Hopes for peace as Israeli minister sees potential for Palestine talks next week
Published 25/07/2013 | 12:02
An Israeli cabinet minister said this morning that U.S.-sponsored peace talks with the Palestinians could begin next week, but neither side could formally confirm his assessment.
U.S. Secretary of State John Kerry announced last week that Israel and the Palestinians had laid the groundwork for ending their almost three-year diplomatic impasse and would send negotiators to Washington soon.
Israel says new peacemaking would be without "preconditions" about the borders of a future Palestinian state in territories it occupied in the 1967 Middle East war. But the Palestinians have said they want assurances about those borders first.
"As I understand, today, I think that the Palestinians will decide to come next week," Energy Minister Silvan Shalom told reporters during regional cooperation talks in the West Bank.
"But of course it's not something that I can speak on behalf of the Palestinians," he said, speaking in English. "If they will do so, as I said, the negotiations will start next Tuesday in Washington."
Israeli Prime Minister Benjamin Netanyahu's office had no immediate comment on Shalom's remarks.
Yesterday, Netanyahu told reporters: "I hope that soon we will be able to see the beginning of peace talks (with the Palestinians). Our team is ready. We have always been ready."
Israeli officials said the conservative prime minister, who faces scepticism about the prospect of new negotiations from religious-nationalist members of his coalition government, might hold off on sending negotiators to Washington until after he secured the approval of his cabinet when it convenes on Sunday.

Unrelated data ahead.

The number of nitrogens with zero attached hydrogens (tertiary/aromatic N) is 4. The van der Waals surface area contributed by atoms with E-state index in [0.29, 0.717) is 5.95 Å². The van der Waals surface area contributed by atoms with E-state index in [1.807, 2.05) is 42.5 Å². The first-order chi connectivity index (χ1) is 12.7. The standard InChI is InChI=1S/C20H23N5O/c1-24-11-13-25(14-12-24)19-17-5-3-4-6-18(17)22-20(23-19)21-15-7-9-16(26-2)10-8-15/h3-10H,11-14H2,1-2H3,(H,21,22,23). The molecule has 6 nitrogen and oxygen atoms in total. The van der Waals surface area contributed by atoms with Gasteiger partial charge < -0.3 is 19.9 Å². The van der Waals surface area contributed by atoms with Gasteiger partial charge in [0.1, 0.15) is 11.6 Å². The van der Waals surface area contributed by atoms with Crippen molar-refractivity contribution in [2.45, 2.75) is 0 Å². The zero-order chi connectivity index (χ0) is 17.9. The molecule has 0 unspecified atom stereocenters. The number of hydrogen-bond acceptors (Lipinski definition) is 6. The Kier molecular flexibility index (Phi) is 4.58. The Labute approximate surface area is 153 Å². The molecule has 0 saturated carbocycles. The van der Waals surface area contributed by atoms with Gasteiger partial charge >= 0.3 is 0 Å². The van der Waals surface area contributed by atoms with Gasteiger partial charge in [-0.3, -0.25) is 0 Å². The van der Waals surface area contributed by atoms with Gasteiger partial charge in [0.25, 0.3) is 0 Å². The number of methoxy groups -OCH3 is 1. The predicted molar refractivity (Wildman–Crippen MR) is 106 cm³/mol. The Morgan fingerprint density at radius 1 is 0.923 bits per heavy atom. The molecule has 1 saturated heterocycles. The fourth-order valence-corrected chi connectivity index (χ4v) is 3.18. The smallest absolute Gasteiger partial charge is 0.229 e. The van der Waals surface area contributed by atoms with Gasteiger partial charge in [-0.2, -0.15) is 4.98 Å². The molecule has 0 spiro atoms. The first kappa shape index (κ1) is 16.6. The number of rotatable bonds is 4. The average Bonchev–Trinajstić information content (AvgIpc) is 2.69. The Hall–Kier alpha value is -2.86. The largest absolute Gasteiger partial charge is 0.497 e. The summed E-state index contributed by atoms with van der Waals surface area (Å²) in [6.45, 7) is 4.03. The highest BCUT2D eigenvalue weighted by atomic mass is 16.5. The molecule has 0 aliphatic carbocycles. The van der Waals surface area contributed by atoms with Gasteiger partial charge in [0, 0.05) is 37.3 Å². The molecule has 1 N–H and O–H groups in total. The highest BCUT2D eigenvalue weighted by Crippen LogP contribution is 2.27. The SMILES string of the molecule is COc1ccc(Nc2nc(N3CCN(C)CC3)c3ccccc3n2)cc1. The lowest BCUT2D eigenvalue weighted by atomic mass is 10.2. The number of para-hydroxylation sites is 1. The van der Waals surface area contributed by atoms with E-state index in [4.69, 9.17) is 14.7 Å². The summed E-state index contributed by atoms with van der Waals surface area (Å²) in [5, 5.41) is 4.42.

Palestinian President Mahmoud Abbas' spokesman Nabil Abu Rdaineh said the Palestinians awaited an invitation from the United States.
"The Palestinian delegation is ready," he told Reuters. "We are committed to the meeting that was agreed to be held in Washington to discuss the issues."
Abbas's administration sees the planned meeting as a chance to pursue his demand that any peace talks be predicated on a future Palestinian state having borders approximating the pre-1967 boundaries of the West Bank and Gaza.
Israel, which has peppered the West Bank with Jewish settlements and wants to keep swathes of them under any eventual peace accord, has refused to embrace the 1967 borders formula ahead of the new negotiations.
A Western official briefed on Kerry's mission said on Sunday: "There are no terms of reference or any other agreements that the '67 lines will be the basis for negotiations."